A preferred embodiment of a circuit in accordance with the invention is characterized in that at the most 6 of the 8 parity symbols of the inner code serve for error correction, the remaining parity symbols serving as an additional error detection margin and at the most 2 of the 7 parity symbols of the outer code serve for error correction and the remaining parity symbols serve for erasure correction. It has been found that when this error correction strategy is implemented in the circuit, whereby the inner code corrects at the most 3 errors, the outer code corrects at the most 1 error (a possible miscorrection by the first decoder), and the remainder corrects erasures, suitable results are obtained in practice.
A further embodiment of a circuit in accordance with the invention is characterized in that in the reproduction mode the first sub-circuit supplies the data transfer terminal only with data words that are correctable by the first error correction code. In addition to the saving as regards the operations to be carried out, this is advantageous for the variable-length encoding/decoding circuit (receiving the decoded data from the encoding/decoding circuit in accordance with the invention) for executing so-called trick modes (quick search, slow motion, etc.).
A further embodiment of a circuit in accordance with the invention is characterized in that it also comprises an internal memory for the storage of error correction information per data word for the inner code and the outer code. This saves storage space in the external SRAM.
A further embodiment of a circuit in accordance with the invention is characterized in that the control circuit generates an alarm signal when the number of unreliable data symbols per unit of time exceeds a given threshold value. Wear of the video heads or the tape used can thus be very quickly recognised.
A further embodiment of a circuit in accordance with the invention is characterized in that the encoding/decoding circuit is fully integrated. Thus, a compact circuit is realised which can be simply used in combination with a standard SRAM.
FIG. 1 shows a digital video system suitable for use of a circuit in accordance with the invention;
FIG. 2 shows an encoding/decoding circuit in accordance with the invention;
FIG. 3 illustrates the use of the external frame memory.
FIG. 1 shows a digital video recording/reproducing system which includes an encoding/decoding circuit in accordance with the invention. A digital video input unit 1.1, for example a CCD video camera generating 25 frames (50 fields) per second, each with approximately 420.000 pixels, applies digital video data to a video processor 1.5. In the video processor each two successive video fields are combined so as to form one video frame which is stored in a memory 1.7, for example a 5-Mbit DRAM. Per pixel the video data contains 8 bits of luminance information (enabling representation of 256 grey values) and chrominance information. Generally, the raster of the chrominance information is coarser than that of the luminance information, for example one chrominance value, determined by two 8-bit values, per block of 2×2 pixels. In the video processor 1.5 there are also formed blocks of 8×8 pixels, so called DCT blocks, which can be distinguished as luminance DCT blocks and chrominance DCT blocks. Four luminance DCT blocks in conjunction with their two corresponding chrominance DCT blocks form a so-called DCT unit. Each time five DCT units, obtained in the video processor 1.5 by shuffle, constitute a so-called segment. Shuffle (mixing) has an averaging effect, which is advantageous for the data reduction to be subsequently executed. Each DCT block is transformed in a known Discrete Cosine Transformation (and inverse DCT) circuit 1.9. Subsequently, per segment (i.e. 30 DCT blocks) a data compression is performed in a known variable-length encoding/decoding circuit 1.10. Therein, 30*64*8=15,360 bits are reduced to 3072 bits, using known techniques such as quantisation and variable-length encoding. Quantisation can be performed, if desired, in various ways in parallel, each time the most suitable way being chosen.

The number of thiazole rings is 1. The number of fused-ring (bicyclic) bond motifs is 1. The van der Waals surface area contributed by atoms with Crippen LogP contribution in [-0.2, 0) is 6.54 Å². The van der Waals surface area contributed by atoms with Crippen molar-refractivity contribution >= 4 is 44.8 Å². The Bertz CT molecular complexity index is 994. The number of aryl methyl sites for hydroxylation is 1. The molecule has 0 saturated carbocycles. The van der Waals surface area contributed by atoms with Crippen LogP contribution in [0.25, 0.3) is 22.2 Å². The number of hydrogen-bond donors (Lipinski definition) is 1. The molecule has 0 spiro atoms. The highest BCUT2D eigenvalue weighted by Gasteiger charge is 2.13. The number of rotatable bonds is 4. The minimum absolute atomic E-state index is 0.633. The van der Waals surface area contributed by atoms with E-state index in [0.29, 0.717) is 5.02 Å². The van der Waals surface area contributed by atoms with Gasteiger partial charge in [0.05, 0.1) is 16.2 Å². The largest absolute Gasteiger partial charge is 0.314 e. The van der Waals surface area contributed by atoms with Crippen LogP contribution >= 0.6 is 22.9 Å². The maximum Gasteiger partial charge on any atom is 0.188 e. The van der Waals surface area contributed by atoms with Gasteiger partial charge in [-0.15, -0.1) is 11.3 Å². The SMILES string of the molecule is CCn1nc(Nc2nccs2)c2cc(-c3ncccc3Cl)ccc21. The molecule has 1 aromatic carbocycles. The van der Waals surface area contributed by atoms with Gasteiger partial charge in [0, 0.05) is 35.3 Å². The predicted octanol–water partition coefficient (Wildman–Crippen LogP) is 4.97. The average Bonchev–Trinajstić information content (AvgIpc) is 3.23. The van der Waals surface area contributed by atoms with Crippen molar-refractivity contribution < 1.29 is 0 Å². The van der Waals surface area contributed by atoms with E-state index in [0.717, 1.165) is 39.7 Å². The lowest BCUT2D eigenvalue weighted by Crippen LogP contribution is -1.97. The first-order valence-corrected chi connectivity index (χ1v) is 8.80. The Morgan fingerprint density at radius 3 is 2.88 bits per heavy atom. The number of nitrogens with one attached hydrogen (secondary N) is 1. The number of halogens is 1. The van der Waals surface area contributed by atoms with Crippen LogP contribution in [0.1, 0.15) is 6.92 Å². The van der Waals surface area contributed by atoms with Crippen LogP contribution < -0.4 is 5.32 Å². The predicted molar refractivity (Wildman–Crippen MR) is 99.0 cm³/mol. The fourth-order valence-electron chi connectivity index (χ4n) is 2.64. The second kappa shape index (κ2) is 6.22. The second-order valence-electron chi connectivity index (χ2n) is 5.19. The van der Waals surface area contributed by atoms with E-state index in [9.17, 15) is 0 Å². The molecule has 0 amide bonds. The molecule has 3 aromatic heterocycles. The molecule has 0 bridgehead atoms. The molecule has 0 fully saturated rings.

Via an analog-to-digital converter 1.16 one or more audio inputs such as microphone 1.3 supply digital audio data to the audio data processor 1.6 which is connected to a memory 1.8, for example a 256-Kbit SRAM. Generally speaking, the amount of audio data is much smaller than the amount of video data, so that the audio data need not be reduced. The audio data of the processor 1.6 (in which the data blocks are also formed) and the reduced video data of the circuit 1.10 are applied to an error correction encoding/decoding circuit 1.11 in which the data is provided with parity symbols according to a known error correction code, for example a Reed-Solomon product code. A code of this kind is described in U.S. Pat. No. 4,802,173. A number of bytes (or other data symbols) to be protected by the error correction code are arranged in a rectangular array, after which parity symbols are added to each horizontal row .and each vertical column (i.e. to each horizontal and vertical data word) in accordance with the rules of the relevant code. The data words with the added parity symbols are referred to as code words. These parity symbols enable, utilising the redundant information they represent, the correction of errors in the data symbols in the array which occur during transmission of the data symbols or due to damage of the storage medium on which they are recorded. In this respect reference is also made to Richard E. Blahut: "Theory and practice of error control codes", 1983, Addison-Wesley Publ. Comp. Inc., or N. Glover & T. Dudley: "Practical error correction design for engineers", 1982, Data System Technology Corp., Broomfield Colo.